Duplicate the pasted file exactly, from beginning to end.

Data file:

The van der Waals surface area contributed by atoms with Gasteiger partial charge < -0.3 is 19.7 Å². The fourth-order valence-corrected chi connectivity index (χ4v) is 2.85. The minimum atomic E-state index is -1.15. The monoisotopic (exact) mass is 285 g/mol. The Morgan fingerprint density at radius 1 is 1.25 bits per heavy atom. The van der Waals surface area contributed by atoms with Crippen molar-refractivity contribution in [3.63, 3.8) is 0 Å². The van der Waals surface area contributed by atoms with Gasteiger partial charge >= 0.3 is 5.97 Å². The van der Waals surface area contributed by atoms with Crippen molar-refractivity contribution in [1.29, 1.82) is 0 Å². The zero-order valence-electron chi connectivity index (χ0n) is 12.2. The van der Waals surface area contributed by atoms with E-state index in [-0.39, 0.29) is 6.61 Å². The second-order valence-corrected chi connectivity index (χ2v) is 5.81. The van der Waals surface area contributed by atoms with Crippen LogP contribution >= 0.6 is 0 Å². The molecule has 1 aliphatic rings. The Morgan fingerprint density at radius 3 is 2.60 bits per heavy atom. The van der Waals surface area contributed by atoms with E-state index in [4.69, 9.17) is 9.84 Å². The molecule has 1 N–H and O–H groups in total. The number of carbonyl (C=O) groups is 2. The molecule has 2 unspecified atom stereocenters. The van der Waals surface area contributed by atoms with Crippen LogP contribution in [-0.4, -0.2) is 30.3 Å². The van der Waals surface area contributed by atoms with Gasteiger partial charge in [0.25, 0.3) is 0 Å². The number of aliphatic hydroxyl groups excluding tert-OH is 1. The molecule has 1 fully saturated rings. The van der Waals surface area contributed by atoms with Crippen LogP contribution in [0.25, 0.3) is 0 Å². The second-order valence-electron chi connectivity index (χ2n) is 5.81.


The van der Waals surface area contributed by atoms with Gasteiger partial charge < -0.3 is 19.7 Å². The fourth-order valence-corrected chi connectivity index (χ4v) is 2.85. The minimum atomic E-state index is -1.15. The monoisotopic (exact) mass is 285 g/mol. The Morgan fingerprint density at radius 1 is 1.25 bits per heavy atom. The van der Waals surface area contributed by atoms with Crippen molar-refractivity contribution in [3.63, 3.8) is 0 Å². The van der Waals surface area contributed by atoms with Gasteiger partial charge >= 0.3 is 5.97 Å². The van der Waals surface area contributed by atoms with Crippen molar-refractivity contribution in [1.29, 1.82) is 0 Å². The zero-order valence-electron chi connectivity index (χ0n) is 12.2. The van der Waals surface area contributed by atoms with E-state index in [-0.39, 0.29) is 6.61 Å². The second-order valence-corrected chi connectivity index (χ2v) is 5.81. The van der Waals surface area contributed by atoms with Crippen LogP contribution >= 0.6 is 0 Å². The molecule has 1 aliphatic rings. The Morgan fingerprint density at radius 3 is 2.60 bits per heavy atom. The van der Waals surface area contributed by atoms with E-state index in [4.69, 9.17) is 9.84 Å². The molecule has 1 N–H and O–H groups in total. The number of carbonyl (C=O) groups is 2. The molecule has 2 unspecified atom stereocenters. The van der Waals surface area contributed by atoms with Crippen LogP contribution in [-0.4, -0.2) is 30.3 Å². The van der Waals surface area contributed by atoms with Gasteiger partial charge in [0.25, 0.3) is 0 Å². The number of aliphatic hydroxyl groups excluding tert-OH is 1. The molecule has 1 fully saturated rings. The van der Waals surface area contributed by atoms with Crippen LogP contribution in [0.25, 0.3) is 0 Å². The second-order valence-electron chi connectivity index (χ2n) is 5.81.